Thursday, 7 July 2011

The 14 foot wombat: First complete skeleton of prehistoric monster found in Australia

The diprotodon weighed three tons and was 14ft long

It lived between 25,000 and two million years ago
By Richard Shears

It did not eat flesh, but whatever got in its way would have been trampled to death, scientists agreed today after the first complete skeleton of a prehistoric monster was found in Australia.

Known as a diprotodon and likened to a giant wombat, weighing three tons and stretching up to 14ft long, it roamed the Australian continent between 25,000 and two million years ago.

A reproduction of aboriginal rock art depicting a diprotodon. It was found in Northern Australia and is believed to be 10,000 years old

Reconstruction: The first complete skeleton of a prehistoric monster has been found by scientists in north-west Queensland, Australia

What is known, from a fragment of bone from the remains of another diprotodon discovered in New South Wales, is that these creatures lived on the continent at the same time as the early Aborigines

A small hole was found in that fragment, suggesting that the animal was brought down by a spear.

But that was just one bone and, until the latest discovery in north-west Queensland's Gulf of Carpentaria region, a complete skeleton had not been found.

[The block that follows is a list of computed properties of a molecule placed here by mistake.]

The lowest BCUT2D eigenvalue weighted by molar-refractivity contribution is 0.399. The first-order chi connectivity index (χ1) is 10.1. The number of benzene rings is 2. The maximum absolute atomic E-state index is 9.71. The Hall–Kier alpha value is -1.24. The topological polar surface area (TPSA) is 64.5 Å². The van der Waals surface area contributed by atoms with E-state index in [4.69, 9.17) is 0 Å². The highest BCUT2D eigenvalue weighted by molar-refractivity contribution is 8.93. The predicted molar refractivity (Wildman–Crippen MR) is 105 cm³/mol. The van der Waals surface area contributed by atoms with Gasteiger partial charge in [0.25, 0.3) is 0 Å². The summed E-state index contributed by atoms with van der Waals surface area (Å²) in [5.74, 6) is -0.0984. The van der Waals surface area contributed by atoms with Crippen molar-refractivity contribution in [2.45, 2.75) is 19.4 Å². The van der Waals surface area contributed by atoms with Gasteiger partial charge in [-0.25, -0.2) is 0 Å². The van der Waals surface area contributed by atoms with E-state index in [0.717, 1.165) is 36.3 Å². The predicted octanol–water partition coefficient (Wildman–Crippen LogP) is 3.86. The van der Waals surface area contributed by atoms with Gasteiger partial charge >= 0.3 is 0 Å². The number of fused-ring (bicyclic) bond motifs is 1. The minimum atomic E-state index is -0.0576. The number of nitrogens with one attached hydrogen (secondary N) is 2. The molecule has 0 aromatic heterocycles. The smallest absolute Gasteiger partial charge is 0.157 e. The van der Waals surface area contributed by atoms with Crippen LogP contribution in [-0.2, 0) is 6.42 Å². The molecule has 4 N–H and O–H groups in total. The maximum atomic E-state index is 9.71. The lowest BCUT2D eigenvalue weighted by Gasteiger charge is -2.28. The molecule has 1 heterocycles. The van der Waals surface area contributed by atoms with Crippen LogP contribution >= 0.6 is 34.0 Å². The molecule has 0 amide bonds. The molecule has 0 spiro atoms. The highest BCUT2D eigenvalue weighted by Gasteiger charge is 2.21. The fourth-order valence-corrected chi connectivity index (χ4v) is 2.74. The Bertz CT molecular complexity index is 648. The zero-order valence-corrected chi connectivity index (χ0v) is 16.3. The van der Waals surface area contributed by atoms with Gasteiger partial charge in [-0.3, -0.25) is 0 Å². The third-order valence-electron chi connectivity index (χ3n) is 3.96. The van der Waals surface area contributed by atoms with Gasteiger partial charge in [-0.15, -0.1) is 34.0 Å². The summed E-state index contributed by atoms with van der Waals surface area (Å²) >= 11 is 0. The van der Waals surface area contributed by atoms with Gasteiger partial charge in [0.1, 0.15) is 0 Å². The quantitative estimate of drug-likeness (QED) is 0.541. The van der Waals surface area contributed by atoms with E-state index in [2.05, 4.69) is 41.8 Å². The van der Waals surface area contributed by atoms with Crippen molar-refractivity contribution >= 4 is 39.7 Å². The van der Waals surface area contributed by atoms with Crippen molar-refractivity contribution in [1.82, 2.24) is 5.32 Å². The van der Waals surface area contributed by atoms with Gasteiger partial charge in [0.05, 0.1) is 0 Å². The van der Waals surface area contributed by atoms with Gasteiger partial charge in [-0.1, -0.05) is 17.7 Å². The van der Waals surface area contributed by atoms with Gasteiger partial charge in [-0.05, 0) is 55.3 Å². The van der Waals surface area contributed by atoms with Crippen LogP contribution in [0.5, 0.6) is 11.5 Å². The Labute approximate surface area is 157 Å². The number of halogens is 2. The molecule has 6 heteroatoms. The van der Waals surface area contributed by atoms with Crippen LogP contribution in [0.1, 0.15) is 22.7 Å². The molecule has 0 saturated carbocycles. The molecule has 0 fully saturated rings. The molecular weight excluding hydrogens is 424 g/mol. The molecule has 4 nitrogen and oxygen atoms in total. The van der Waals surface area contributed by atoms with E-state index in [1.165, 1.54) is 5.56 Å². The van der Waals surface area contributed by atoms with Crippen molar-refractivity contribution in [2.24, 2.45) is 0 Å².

'We hope we will now be able to reconstruct the bones, put them into their original positions, to give us a pretty good idea of what these creatures looked like,' said Professor Michael Archer of the Australian Museum, who has travelled to a cattle station where the skeleton was found.

Although artists have painted what scientists believe would be images of the diprotodon, the discovery of the complete skeleton will help in revealing more of the creature's shape and size.

'What we're seeing here is the biggest marsupial (an animal that carries its young in a pouch) that ever lived in the world - a three-ton monster,' said Professor Archer.

'This here in Queensland was its last stand, judging by the relatively undamaged complete skeleton.'

Professor Archer said it was unusual for all the bones of ancient creatures to be found in one place

'All the bones are not necessarily in their right position, but probably the whole skeleton of this giant is in this one spot where it fell maybe 50,000 years ago.

'There was just one little bone sticking out - and then we found the rest.'

Diprotodons were widespread across Australia when the first indigenous people arrived some 50,000 years ago from what is today South-East Asia.

The heavily-built animals fed on grasses but they might not have been too intelligent - although having an oversized skull, it was filled with numerous air spaces.

Until the Queensland discovery, the most complete specimen was found at Tambar Springs in New South Wales.

Scientists were excited to discover that on one rib there was a small square hole, believed to have been made by a spear while the bone was still fresh.

Now palaeontologists are hoping that more clues about the creature will be found in the newly-discovered Queensland bones.

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